UAV LiDAR – making the invisible visible!

ORC UAV and LiDAR unit

ORC UAV and LiDAR unit

 

Imagine discovering ancient Mayan cities hidden for centuries beneath dense foliage in the northern jungles of Guatemala. Sounds like a scene from Indiana Jones and the Temple of Doom. But thanks to a remote sensing and mapping technology called LiDAR (short for Light Detection and Ranging), archaeologists were able to digitally remove the thick Guatemalan forest canopy to reveal a vast network of more than 61,000 Mayan structures including pyramids, buildings, canals and highways.

While LiDAR is revolutionising archaeology, closer to home, Fox and Associates’ new UAV LiDAR technology is raising the bar for those needing highly accurate and detailed surface modelling and mapping services.

LiDAR sends bursts of laser pulses, from the air down towards the ground, to collect measurements that are used to create 3D models and maps of objects and environments. However, for the uninitiated, there is LiDAR and then there is LiDAR!

Most LiDAR technology currently available in New Zealand fire out laser pulses and only use the discrete laser returns this being the thing the laser pulses hit. So if the pulses hit the top of a tree, the measurements collected will give you lots of detail about the top of the tree but provide poor detail on what lies beneath the tree.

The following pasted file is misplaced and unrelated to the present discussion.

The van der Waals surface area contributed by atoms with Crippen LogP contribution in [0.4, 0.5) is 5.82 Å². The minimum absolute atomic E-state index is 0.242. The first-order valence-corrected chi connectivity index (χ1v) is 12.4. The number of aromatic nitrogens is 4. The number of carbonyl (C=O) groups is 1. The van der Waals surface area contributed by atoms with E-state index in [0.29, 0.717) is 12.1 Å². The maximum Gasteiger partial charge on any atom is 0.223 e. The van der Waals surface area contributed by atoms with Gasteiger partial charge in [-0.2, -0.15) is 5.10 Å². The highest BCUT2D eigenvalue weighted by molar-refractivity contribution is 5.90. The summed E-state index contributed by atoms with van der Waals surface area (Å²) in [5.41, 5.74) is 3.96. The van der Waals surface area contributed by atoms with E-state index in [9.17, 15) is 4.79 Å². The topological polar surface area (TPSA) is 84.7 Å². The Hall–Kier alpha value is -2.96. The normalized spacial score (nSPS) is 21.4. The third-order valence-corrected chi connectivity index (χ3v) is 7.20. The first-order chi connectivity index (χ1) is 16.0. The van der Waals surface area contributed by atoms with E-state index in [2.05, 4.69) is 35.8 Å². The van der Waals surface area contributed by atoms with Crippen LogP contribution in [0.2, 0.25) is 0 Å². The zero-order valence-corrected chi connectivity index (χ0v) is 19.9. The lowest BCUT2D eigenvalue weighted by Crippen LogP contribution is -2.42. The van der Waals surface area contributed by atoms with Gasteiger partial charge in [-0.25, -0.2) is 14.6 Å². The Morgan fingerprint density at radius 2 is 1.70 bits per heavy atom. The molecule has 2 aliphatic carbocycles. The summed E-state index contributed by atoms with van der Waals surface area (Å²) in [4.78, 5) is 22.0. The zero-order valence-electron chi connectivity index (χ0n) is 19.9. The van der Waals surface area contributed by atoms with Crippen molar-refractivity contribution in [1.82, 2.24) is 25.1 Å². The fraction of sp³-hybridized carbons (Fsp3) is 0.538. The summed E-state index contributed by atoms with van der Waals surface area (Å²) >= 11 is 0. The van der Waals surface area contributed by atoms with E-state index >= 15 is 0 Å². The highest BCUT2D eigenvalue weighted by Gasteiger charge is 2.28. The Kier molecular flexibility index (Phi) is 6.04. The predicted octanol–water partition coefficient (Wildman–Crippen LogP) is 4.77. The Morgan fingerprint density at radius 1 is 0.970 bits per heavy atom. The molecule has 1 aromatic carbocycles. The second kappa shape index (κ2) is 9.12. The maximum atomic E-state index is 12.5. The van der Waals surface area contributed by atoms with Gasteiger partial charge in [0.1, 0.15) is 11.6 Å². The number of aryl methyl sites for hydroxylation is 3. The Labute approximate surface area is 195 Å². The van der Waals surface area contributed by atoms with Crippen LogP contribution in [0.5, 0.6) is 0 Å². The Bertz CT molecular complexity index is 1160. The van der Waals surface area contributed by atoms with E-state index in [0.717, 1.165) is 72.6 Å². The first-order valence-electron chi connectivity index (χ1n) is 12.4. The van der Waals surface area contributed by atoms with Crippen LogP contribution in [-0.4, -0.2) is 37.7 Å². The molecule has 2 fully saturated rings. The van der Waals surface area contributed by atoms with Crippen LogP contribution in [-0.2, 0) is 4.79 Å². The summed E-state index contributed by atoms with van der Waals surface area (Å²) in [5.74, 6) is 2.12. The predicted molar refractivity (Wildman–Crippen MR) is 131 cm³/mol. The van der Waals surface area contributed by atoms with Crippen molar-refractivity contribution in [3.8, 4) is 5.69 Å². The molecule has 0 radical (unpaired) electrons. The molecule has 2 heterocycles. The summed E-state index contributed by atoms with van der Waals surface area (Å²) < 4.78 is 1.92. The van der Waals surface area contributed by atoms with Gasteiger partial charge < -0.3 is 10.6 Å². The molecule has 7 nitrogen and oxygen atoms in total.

Fox and Associates use a unique Waveform-LiDAR technology, allowing echo digitization and online waveform processing. This means the pulses penetrate dense foliage better giving a more complete picture of the foliage and ground.  A side benefit is out LiDAR unit is even optimised for the measurement of snowy and icy terrain.

The LiDAR data can then be used to create surface models that strip away the foliage to give accurate detail about the landscape, ground surface and ground condition. This provides vital information for people who need to model the ground for design purposes; whether that’s mapping flood risk, monitoring coastal erosion, assessing carbon stocks in forests or designing structures and landscapes for tree-covered sites.

The LiDAR data can also be used in the form of a point cloud to map structures, features and objects such as buildings, bridges, roads and infrastructure or in the case of the intrepid archaeologists, uncover entire cities, in pinpoint 3-dimensional detail.

With our new RPAS (Remote Piloted Aerial Systems) UAV and Part 102 CAA Operator certification, we can map sites up to 25 square kilometres in perfect detail of plus or minus 30 millimetres, depending on the level of accuracy required.

Our investment in UAV LiDAR is about making the invisible visible; removing assumptions and uncertainty and giving people tangible and accurate information so they can make decisions based on the real situation.

To learn more about the Mayan discovery, read these articles on the NY Times and National Geographic